The other day I wrote a piece on the upcoming western conference playoffs in the NHL, and in doing so I kind of took a tone that assumed the Detroit Red Wings would advance to the second round, and that the Los Angeles Kings would not get the 4 seed and therefore not have much of a shot in these playoffs. What a difference a game makes!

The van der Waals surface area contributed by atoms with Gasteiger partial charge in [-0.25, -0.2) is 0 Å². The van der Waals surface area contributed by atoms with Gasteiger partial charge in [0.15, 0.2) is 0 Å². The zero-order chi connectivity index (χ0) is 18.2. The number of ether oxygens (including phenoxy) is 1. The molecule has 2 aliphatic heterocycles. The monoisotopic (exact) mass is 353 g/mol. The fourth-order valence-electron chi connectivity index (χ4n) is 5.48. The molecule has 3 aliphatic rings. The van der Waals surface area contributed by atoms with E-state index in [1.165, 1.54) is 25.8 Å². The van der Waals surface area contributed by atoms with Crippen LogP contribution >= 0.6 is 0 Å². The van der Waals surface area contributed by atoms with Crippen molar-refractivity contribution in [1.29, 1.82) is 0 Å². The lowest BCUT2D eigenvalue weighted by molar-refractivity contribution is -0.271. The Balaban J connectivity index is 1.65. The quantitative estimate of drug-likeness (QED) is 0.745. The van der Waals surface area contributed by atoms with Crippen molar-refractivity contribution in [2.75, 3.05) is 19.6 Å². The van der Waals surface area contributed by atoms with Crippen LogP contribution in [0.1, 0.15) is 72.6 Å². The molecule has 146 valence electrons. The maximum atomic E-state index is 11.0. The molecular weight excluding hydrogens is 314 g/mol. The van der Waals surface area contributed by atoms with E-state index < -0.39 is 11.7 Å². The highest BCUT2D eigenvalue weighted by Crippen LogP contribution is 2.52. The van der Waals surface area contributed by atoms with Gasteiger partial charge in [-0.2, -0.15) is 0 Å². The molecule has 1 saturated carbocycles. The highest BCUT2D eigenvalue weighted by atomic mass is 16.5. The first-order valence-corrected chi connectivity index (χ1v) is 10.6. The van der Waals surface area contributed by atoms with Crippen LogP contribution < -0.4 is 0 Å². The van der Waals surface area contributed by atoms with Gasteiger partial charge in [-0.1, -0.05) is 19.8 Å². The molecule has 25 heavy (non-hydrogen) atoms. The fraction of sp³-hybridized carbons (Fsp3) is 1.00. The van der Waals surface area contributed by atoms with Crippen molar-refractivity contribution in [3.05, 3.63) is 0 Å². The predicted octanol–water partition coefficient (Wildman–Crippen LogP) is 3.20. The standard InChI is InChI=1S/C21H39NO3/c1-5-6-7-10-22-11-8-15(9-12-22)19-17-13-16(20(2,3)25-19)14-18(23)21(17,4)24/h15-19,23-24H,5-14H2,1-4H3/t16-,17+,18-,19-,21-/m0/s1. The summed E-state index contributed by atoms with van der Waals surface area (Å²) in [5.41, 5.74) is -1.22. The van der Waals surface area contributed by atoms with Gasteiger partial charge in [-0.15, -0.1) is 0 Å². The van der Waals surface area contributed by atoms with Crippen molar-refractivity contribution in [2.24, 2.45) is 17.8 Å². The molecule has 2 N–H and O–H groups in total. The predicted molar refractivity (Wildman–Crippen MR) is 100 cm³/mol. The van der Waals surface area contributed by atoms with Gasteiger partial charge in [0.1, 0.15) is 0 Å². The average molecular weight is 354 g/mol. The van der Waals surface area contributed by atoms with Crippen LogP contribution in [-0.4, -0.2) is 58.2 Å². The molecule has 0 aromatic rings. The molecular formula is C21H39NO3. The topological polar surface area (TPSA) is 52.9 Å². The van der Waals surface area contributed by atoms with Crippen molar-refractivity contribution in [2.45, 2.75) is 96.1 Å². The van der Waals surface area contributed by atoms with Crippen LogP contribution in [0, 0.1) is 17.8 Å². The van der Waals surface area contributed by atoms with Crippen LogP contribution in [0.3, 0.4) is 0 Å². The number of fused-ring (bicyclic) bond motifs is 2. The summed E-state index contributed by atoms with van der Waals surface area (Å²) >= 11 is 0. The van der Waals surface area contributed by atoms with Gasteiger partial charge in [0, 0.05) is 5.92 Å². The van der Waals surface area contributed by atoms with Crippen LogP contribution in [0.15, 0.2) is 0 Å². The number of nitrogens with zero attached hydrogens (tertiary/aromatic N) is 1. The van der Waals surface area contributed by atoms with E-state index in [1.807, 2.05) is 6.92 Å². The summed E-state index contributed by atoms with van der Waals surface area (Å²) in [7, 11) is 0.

Last night I went to bed with Phoenix holding a 2-1 lead over the Kings, and I wasn’t a bit surprised. I pegged Phoenix as the fourth or fifth best team in the west, and I assumed when the chips were down they would beat LA and vault past them in the standings. Well, a 3-2 shootout win for LA later (their league-leading tenth SO victory, by the way), and it is the Kings who have become the fourth team to clinch the playoffs in the west, and hold the inside track on the all-important number four seed. The Kings’ final two games are a home and home with their crosstown rival, the Anaheim Ducks. That series could still go either way, and in fact a sweep by Anaheim would put the Ducks ahead of the Kings in the final standings (provided that at least one of the wins would be in regulation). But since there’s no real reason to predict an Anaheim sweep, I have to assume that LA will finish higher at this point.